Access to data from the Web API is gained through local MLSs. After agreeing to an MLS’s data use and licensing policies, data recipients work directly with that MLS’s software provider or technical staff to receive credentials and instructions on how to access that MLS’s data.
Do you have other questions?
Please email us at firstname.lastname@example.org.
API is short for Application Programming Interface. In a nontechnical sense, you can think of it as the panel on the back of a TV with ports and jacks to input and output media. It’s a set of standardized ways for technology systems to interact with each other. An API is an interface for access and delivery of data.
Authorization identifies what kinds of data a user is allowed to access. To access data through an API, a data requestor supplies an authorization code – an API key or API token – and the user’s allowed level of data access is delivered through the API.
Authentication identifies who is requesting data. An API needs to authenticate who is requesting data and identify which data they’re authorized to access.
Endpoint is a web address where data can be accessed. An API service may have one or many endpoints where different kinds of data can be accessed.
JSON is a way to represent data that is simple for humans and machines to interpret. RESO’s Web API can return data to requestors in this format for ease of use.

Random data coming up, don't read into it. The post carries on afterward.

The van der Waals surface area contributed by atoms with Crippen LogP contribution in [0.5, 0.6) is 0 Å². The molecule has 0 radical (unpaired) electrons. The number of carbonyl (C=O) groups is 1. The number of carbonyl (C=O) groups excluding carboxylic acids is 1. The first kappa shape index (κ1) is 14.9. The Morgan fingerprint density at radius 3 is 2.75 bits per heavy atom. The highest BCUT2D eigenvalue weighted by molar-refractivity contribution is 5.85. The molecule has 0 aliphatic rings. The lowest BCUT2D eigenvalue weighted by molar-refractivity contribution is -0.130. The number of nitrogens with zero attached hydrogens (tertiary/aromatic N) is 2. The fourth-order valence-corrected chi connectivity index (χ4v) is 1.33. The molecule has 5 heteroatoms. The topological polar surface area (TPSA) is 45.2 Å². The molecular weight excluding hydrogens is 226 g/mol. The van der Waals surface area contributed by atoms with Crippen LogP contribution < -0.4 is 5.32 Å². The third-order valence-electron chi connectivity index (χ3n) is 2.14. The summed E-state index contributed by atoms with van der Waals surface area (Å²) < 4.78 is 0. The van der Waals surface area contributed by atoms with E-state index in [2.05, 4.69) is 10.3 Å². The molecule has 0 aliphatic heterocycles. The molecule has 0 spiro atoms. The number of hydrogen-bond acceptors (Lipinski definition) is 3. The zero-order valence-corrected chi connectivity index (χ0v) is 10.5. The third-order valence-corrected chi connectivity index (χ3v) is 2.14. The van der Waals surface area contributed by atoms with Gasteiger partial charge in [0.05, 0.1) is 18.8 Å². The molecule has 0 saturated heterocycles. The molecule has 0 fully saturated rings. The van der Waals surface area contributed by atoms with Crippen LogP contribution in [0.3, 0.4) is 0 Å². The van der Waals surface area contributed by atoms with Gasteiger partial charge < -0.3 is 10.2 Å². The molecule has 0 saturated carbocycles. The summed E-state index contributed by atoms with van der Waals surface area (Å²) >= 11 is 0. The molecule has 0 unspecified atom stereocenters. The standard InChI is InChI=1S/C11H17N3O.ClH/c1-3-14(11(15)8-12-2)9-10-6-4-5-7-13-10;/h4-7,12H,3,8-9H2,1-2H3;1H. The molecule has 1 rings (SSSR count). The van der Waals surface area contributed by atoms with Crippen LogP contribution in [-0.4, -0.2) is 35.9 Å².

Metadata is “data about the data.” It is a user guide to explain what data is available and how it is organized. Metadata can be analyzed so that data requestors understand exactly what the data they access from an API will look like.
OAuth is an open standard that allows for authentication and authorization in one step. It allows previously-identified users of systems (think Facebook and Google accounts) to log in to other APIs and get access to services quickly.
Payload is a set of data which has a predetermined structure. An “IDX Payload” would include all of the fields needed for display on a real estate IDX website in a structured format that can be understood and easily consumed by the data recipient.
Query is a request a user makes to an API explaining what kind of data is needed. The RESO Web API can handle “live queries” that allow for immediate results in web applications.
Replication is the copying of a database. Replicators initially pull an entire data set, and then continually request the most recent data changes to update their copy and keep it in sync with the primary database.
REST is REpresentational State Transfer. It is a design for creating an API to efficiently communicate between systems. REST APIs, like the RESO Web API, use RESTful HTTP (web-based) requests to input, update, delete or get data through the API.
The RESO Web API is the result of a collaborative effort from many industry experts who enlisted their time, vision and knowledge to the creation of this standard. We are enormously grateful for their contributions.
Authors: Ashish Antal, Jeremy Crawford, Joshua Darnell, Sergio Del Rio, Bob Gottesman, Cody Gustafson, Cal Heldenbrand, Paul Hethmon, Peter Jang, Ivaan Nazaroff, Scott Petronis, Mike Pizzo, Demian Quinonez, Stuart Schuessler, Darrell Sher, Paul Stusiak, Mark Suchy.